While a buyer may opt to get a lawyer, many others have no idea how or where to get a good lawyer as Japheth Okinyi who is searching for a 40-by-80 piece of land in Kajiado says: “I have been presented with five offers but I don’t know how to authenticate them. I fear that I may get a lawyer who is out to take my money without conducting due diligence.”

Similarly, land buyers think that lawyers are expensive. But according to Mr Kamande, the best way to get a good lawyer is through referral.

“A good lawyer must have a proven record in conveyance,” he says. The minimum cost that many will charge in Nairobi is between Sh30,000 and Sh50,000. “There are those who will include this fee in total cost of the entire land transaction,” Mr Kamande notes.

Despite the cost, a land buyer will hardly get it wrong with a lawyer. “He’s well versed in the subject and will be better placed to abort any booby traps.”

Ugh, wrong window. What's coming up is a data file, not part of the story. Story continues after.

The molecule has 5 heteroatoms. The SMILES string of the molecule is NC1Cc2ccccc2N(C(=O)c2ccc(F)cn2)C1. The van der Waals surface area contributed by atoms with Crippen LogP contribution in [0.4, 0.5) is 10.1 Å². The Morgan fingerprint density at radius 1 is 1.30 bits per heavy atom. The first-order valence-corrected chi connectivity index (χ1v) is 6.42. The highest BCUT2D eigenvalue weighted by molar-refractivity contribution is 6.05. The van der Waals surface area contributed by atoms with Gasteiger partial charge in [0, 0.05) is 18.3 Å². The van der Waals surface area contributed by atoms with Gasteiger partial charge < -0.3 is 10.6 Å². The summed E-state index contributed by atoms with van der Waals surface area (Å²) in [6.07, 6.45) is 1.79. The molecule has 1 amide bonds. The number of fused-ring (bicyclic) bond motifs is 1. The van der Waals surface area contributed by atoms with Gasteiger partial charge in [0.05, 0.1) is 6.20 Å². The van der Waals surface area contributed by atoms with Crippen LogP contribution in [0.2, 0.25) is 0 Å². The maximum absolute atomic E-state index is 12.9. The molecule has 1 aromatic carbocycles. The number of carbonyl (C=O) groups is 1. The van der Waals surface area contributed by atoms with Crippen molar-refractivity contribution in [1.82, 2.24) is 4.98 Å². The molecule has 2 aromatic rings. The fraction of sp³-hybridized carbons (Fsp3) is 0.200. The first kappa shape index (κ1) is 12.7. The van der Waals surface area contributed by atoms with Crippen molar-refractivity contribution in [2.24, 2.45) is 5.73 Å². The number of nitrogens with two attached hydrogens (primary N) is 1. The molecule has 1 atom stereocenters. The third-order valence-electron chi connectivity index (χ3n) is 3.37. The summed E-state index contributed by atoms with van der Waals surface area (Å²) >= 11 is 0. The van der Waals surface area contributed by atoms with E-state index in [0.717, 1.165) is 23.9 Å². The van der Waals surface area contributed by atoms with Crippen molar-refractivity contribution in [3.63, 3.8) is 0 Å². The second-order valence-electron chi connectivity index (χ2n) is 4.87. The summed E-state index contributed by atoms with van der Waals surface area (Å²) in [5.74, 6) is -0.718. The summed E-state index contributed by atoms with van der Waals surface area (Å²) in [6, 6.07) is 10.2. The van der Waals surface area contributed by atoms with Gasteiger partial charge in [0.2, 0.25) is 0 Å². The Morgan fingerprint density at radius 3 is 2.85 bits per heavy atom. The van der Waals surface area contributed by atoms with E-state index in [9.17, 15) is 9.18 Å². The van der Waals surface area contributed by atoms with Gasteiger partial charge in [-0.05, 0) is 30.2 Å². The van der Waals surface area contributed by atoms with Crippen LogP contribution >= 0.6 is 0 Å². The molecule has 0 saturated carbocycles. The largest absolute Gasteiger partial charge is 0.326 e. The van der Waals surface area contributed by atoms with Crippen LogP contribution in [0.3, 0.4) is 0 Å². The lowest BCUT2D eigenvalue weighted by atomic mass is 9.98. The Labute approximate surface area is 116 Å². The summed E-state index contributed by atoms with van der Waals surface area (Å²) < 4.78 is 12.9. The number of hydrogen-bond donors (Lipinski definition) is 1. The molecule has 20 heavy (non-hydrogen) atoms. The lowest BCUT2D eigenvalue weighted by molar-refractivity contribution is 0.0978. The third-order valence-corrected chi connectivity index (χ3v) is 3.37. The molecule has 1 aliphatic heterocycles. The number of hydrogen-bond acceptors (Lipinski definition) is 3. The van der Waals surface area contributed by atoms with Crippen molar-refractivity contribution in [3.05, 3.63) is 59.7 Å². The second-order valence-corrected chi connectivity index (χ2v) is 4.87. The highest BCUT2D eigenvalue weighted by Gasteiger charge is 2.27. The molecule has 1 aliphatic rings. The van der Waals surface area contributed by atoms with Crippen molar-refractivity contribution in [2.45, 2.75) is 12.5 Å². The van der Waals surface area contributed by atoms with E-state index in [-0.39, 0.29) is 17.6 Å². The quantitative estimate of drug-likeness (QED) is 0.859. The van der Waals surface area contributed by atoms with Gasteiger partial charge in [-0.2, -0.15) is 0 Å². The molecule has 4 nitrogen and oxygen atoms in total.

Essentially, your lawyer will prepare a document that will transfer all rights regarding the land from the seller to you.

“This document should contain passport photographs of you and the seller, your ID or passport numbers, signatures, PIN numbers and should be witnessed and certified by your respective advocates,” Mr Kamande says.

Apart from a conveyance lawyer, you will benefit by hiring a registered surveyor with a proven track record on land deals.

“The surveyor should identify and verify the land beacons and check whether they are correctly marked at the land’s office,” says Isaya Oketch, a land surveyor in Nakuru. This will enable you to see the land on the ground, know how it is shaped and where the boundaries are.